shoelessj saidHey guys, recently I've rededicated myself to lifting (I got lazy this summer and though I'd go to the gym four times a week, I'd either jog or hit the elliptical machine) the past couple weeks, lifting three times a week, for at least 40 minutes/20 sets a session.
Unfortunately though, most of the time, about 15 - 20 minutes into the lifting session, I am just smacked with fatigue. The first couple exercises I do, usually heavy ones for the big muscles -- bench presses, leg presses, shoulder presses -- I'm fine, full of energy, lifting hard, but after that point, I can barely do more than 6 bicep curls with an 80 pound barbell, or tricep curls, without really really struggling.
Any idea what may be behind this? I've looked into taking some sort of supplement before working out to prevent/delay this fatigue, but I'm a little hesitant because I have an existing high blood pressure, which I don't want to exacerbate with stimulants.
Well, you're 270 pounds. You don't mention if you're taking a med for your bp. Blood pressure meds and athletics kinda' run counter to each other. If you're taking apha agonists (clonidine), or beta blockers (atenenol), they'll slow your heart way down, and your body will not be able to raise its heart rate Taking your bp med is important. You do not want a stroke. However, many folks are over-medicated, or they can get off or lower their bp meds, once they become a regular person with some degree of fitness. Fatigue you talk about would be typical of someone with beta blockers. The trick is in finding the happy spot for your meds. CCBs (Norvasc) works by slowing the calcium process in muscular contractions. This can cause you aches and fatigue and some bloating. ACE inhibs (lisinopril) inhibit antgiotesin conversions, and change muscle tone. Diuretics (hctz, aldactone) lower your fluid levels. If you're taking a beta blocker, or alpha agonists, and find yourself very fatigued, you should talk to your doctor. Don't stop the meds cuz you can bounce yourself real bad. Blood pressure control methods can REALLY affect your performance in a negative way. In particular, alpha, and beta stuff (there's new stuff for I receptors now) slow your ability to do physical work.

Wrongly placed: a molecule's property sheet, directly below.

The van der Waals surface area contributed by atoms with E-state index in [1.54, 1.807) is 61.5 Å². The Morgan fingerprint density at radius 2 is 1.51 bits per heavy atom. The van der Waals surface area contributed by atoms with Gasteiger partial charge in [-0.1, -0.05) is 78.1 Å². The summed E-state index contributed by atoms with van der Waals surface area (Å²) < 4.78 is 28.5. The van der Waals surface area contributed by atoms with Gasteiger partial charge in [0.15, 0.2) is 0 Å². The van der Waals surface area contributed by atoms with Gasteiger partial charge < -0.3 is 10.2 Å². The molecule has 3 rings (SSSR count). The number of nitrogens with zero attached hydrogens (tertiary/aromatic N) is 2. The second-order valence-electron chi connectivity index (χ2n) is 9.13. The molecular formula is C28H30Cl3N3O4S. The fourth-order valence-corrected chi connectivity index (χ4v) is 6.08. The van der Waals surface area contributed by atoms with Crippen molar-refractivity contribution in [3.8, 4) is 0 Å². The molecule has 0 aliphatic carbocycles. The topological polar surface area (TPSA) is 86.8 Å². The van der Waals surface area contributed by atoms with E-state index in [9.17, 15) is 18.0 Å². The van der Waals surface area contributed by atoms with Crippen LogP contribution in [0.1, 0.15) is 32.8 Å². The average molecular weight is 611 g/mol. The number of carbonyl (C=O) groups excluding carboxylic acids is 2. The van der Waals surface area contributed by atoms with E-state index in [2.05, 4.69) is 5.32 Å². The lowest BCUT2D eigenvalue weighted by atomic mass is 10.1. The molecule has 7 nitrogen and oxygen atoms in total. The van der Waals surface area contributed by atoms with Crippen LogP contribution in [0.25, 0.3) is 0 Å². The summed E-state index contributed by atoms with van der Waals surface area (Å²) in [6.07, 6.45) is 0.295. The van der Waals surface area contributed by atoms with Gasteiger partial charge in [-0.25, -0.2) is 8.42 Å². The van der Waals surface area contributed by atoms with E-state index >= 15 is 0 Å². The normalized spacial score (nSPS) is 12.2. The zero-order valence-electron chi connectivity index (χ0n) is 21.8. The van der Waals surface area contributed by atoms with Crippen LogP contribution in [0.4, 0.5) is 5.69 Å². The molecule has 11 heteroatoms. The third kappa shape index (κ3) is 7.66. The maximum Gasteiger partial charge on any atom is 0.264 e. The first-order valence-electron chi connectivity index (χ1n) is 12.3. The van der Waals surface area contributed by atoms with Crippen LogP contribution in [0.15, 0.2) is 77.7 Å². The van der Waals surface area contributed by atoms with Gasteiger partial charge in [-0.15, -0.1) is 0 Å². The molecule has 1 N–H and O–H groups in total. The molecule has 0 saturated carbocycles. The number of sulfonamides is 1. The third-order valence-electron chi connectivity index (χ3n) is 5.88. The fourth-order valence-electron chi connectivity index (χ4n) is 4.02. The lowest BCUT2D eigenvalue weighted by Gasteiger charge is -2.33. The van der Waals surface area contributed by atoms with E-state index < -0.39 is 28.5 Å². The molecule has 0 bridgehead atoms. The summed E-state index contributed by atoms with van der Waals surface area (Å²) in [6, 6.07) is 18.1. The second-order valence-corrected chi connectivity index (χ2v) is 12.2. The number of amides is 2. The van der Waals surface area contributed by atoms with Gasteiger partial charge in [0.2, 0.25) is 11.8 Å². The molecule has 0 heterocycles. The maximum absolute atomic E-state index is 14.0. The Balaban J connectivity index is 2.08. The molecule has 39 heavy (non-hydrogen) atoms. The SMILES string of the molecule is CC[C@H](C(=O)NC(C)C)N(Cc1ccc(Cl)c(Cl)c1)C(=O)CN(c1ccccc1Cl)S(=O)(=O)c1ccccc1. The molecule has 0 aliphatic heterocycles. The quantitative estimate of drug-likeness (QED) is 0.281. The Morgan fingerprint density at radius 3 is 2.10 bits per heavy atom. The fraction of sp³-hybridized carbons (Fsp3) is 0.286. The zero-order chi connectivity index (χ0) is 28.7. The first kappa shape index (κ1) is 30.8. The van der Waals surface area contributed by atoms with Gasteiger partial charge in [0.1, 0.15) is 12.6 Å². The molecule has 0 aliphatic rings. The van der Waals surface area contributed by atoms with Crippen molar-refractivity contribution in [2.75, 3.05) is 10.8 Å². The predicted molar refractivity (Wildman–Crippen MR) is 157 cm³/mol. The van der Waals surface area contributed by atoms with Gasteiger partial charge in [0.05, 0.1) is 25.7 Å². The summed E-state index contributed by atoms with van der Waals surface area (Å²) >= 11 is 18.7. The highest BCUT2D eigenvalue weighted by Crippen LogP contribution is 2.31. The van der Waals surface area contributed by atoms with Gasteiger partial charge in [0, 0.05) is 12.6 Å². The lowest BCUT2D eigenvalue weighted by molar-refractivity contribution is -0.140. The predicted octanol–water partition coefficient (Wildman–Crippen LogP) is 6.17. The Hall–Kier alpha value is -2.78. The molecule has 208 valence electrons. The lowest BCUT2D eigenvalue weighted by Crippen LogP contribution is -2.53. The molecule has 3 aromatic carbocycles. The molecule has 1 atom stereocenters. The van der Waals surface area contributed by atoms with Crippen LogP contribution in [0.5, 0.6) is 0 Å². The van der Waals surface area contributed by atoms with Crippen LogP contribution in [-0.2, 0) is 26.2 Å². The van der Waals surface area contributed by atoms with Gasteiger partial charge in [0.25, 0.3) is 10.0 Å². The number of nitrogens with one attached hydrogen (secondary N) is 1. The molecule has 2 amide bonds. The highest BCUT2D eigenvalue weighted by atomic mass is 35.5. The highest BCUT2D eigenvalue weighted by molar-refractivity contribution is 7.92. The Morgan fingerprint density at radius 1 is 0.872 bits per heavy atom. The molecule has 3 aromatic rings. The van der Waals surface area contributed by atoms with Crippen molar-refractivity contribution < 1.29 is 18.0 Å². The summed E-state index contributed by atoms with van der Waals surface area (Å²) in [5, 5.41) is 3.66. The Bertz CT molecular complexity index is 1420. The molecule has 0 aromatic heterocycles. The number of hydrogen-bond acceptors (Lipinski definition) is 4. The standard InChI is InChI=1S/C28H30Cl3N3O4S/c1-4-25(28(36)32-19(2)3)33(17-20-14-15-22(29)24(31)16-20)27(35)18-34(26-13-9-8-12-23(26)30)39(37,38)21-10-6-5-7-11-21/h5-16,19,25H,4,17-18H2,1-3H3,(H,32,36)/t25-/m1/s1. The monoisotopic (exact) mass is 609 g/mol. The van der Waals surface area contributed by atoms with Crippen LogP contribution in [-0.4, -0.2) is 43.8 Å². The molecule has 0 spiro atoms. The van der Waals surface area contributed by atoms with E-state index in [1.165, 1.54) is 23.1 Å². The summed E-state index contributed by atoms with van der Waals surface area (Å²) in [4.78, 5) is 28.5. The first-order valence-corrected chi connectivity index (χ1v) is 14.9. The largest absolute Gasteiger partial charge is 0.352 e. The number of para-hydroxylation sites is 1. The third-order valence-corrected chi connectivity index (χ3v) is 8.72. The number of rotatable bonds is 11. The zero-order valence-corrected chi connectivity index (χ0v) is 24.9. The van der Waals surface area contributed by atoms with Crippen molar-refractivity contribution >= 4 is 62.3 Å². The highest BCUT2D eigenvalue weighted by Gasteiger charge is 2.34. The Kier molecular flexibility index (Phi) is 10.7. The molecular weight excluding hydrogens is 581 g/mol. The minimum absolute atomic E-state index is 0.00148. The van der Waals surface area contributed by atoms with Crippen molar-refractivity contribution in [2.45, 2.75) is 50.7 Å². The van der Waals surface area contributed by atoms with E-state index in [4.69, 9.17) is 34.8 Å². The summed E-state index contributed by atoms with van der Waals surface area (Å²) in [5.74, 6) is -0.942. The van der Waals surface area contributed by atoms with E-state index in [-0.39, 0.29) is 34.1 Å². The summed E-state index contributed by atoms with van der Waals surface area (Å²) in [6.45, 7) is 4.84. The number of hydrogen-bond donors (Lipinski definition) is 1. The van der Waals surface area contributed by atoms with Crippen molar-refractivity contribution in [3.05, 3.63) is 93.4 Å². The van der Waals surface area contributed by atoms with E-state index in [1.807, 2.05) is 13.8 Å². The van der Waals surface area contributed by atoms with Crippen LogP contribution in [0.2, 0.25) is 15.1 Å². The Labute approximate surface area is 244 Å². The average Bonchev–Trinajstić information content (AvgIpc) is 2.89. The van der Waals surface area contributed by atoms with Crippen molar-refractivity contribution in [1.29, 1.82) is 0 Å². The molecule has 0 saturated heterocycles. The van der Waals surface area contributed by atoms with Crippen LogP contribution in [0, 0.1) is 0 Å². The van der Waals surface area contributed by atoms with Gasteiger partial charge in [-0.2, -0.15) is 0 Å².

If you're not on meds for your bp, you need to look at what you eat. Did you eat? When did you start training? What was your fitness level when you started? Getting into shape takes time, and you're carrying a lot of weight. Are you just fat and out of shape?
I think I'd see a m.d. if I was you. If you're on A agonists, or B blockers, I'd sure talk to the doctor about it.
Beta blockers will stop you dead in your tracks. Most folks hate them.
Once guys hit 40, and especially if they don't take testosterone, you can end up with 4 things happening.
1. Heart rate goes up.
2. BP goes up.
3. Eyes go.
4. Sickle cell (black guys).
Testosterone will help to protect your heart, and lower your bp, if you're not on it yet.
It could be you're tired, or you're hungry, but, your mention of BP tells me a lot. You could also have a SERIOUS cardiac problem. An expert needs more information about all the variables. You really didn't provide all the information here.
When I was 28, I had a resting heart rate of 43. As I've gotten older, it keeps getting higher and higher, despite the fact that I can hold my heart rate at 160 for 20 minutes, and regularly work out (I'm waiting to get my arm fixed right now, so I've not gone to the gym.) My testosterone script works in just a few days to improve my bp numbers, and heart rate. It's amazing, but, it's not enough. Right now, while I'm waiting on my distal biceps tendon repair, I've seen my bp go up, and my heart rate, too. It's frustrating, because I do a butt load of exercise, eat right, and have always done so. For me, it's the damn over 40 club kicking in. You could be one of those folks that have the same thing. You probably should see a good doctor. Make sure it's not some nut who will over medicate you.